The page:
A New Year. A New You.

Yesterday, millions of people across the world made New Year’s resolutions to lose weight, quit smoking, or follow their dreams.  Chances are that this isn’t the first time they made these resolutions!  We start off the year with much fervor, but inevitably this enthusiasm fades out.  Why are we unable to sustain our New Year’s resolutions?

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The fact that we resolve to change something about ourselves each year shows that our brain is already aware of a limitation in our behavior.  This awareness comes from the prefrontal cortex (PFC), the brain’s executive center that is responsible for the decisions we make.  But it is intriguing that the same region of the brain that triggered a motivation early in the year seems to slowly decide against it as the months pass by.  What goes wrong in that period?

One of the leading theories behind losing perseverance on our previous motivations is that of an “overworked” prefrontal cortex.  Because the PFC is also actively involved in working memory, as we get busy with other engagements that require our immediate attention, we seem to use up valuable space of the PFC.  This overtaxed PFC is now overloaded and finds it difficult to sustain its willpower.  For example, after an incredibly tiring day at work, no matter how determined you were to stay on a diet, that piece of cheesecake seems irresistible.  Whatever happened to the dieting decision that was on your mind all along?

Sticky note on calendar

The reality is that our brain is not perfect in all respects.  But the good news is now you know that an exhausted PFC may weaken your willpower.  There are some ways in which you can train your PFC into proudly sustaining your resolutions:

  • Set smaller milestones:  There is a reason why old habits die hard.  Old habits are basically neuronal networks that are very robust, and therefore, difficult to break!  Instead of setting a huge goal like “lose weight this year,” we could consider setting smaller goals like “join a gym this month” or “no cookies for me this weekend.”  These smaller goals are easier for your PFC to orient itself to, even when it is overworked.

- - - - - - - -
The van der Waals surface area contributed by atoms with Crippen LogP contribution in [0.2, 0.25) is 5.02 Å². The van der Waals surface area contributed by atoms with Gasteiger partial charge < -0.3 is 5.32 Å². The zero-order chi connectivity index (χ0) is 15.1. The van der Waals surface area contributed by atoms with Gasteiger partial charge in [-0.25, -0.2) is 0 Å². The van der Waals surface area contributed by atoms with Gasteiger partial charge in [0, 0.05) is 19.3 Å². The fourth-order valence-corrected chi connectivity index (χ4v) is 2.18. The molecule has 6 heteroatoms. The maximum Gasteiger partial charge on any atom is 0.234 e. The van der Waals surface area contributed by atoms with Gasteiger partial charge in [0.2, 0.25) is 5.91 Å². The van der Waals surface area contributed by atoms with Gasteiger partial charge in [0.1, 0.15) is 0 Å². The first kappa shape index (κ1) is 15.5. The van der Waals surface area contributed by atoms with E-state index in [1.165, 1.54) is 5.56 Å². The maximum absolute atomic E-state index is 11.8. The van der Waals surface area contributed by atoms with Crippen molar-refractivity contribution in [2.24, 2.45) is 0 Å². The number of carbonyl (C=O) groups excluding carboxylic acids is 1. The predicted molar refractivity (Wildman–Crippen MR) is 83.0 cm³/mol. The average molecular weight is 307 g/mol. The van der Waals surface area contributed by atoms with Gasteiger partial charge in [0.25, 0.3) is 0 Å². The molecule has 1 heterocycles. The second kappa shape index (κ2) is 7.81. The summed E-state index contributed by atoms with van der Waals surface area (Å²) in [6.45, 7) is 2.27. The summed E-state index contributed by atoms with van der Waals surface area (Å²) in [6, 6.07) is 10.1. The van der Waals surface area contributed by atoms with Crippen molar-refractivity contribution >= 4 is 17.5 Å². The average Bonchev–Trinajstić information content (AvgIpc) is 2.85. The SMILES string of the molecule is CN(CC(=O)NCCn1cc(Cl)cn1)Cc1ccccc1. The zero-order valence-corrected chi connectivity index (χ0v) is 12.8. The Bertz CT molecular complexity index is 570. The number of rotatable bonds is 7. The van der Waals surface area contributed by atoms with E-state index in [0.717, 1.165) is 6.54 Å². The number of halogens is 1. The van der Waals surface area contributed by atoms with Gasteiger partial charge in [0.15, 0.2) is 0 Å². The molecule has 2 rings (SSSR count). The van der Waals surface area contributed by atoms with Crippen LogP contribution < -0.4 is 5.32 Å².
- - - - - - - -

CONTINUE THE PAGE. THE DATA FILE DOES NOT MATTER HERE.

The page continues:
• Add a value to your actions:  The brain is wired to function through a reward mechanism.  Unfortunately, in the case of resolutions, we are often required to change or stop something we once considered a reward.  How does one simply stop eating sweets when we’ve drawn pleasure out of them for decades?  The answer is to set a value to your new goal.  The ventromedial prefrontal cortex (vmPFC) assigns a value signal to a goal-directed decision.  If you enjoyed sweets, the vmPFC likely puts a high value on “tasty.”  But as you start consciously adding a new value variable, like “healthy,” your vmPFC will automatically start assigning those signals to a salad, and you will now make a better choice!
  • Know the brain’s capacity for change:  While the brain readily adapts to change, it does have some limitations.  Making overlapping resolutions that exert the brain excessively are invariably bound to fail.  For example, you should refrain from making resolutions like “going on a diet while and trying to quit smoking.”  In this case, your are tackling two separate habits, each having hard-wired reward pathways, and it would be difficult for the brain to handle all this change simultaneously, resulting in a rather wobbly will power.

While you may have heard that “it’s all in the mind,” we, at Knowing Neurons, believe that it’s all in the brain!  While the brain’s complexity leaves us fascinated every day, we also believe that appreciating its imperfections can help us better overcome our behavioral weaknesses.  Now, you are all set to go out and pursue your resolution for 2013.

Have a happy and prosperous New Year!


Images adapted from JGI/Jamie Grill/Blend Images/CorbisTetra Images/Corbis.


Anita met neuroscience during her undergraduate project, and it was love at first sight. While majoring in biotechnology at the B.M.S. College of Engineering, Bangalore, she had the opportunity to learn about biochemical subtyping as a method for biomarker discovery in neurodevelopmental disorders. She then pursued a Master’s in Biochemistry and Molecular Biology at USC. During her thesis project, her interest in translational neuroscience further evolved as she studied a kinase pathway (PI3K) highly implicated in autism. She currently belongs to the Neuroscience Graduate Program at USC and works on components of the blood-brain barrier and its integrity in animal models of neurological disorders. Outside the lab, Anita is very enthusiastic about educational and scientific storytelling! Some of her parallel interests include consumer psychology and behavior.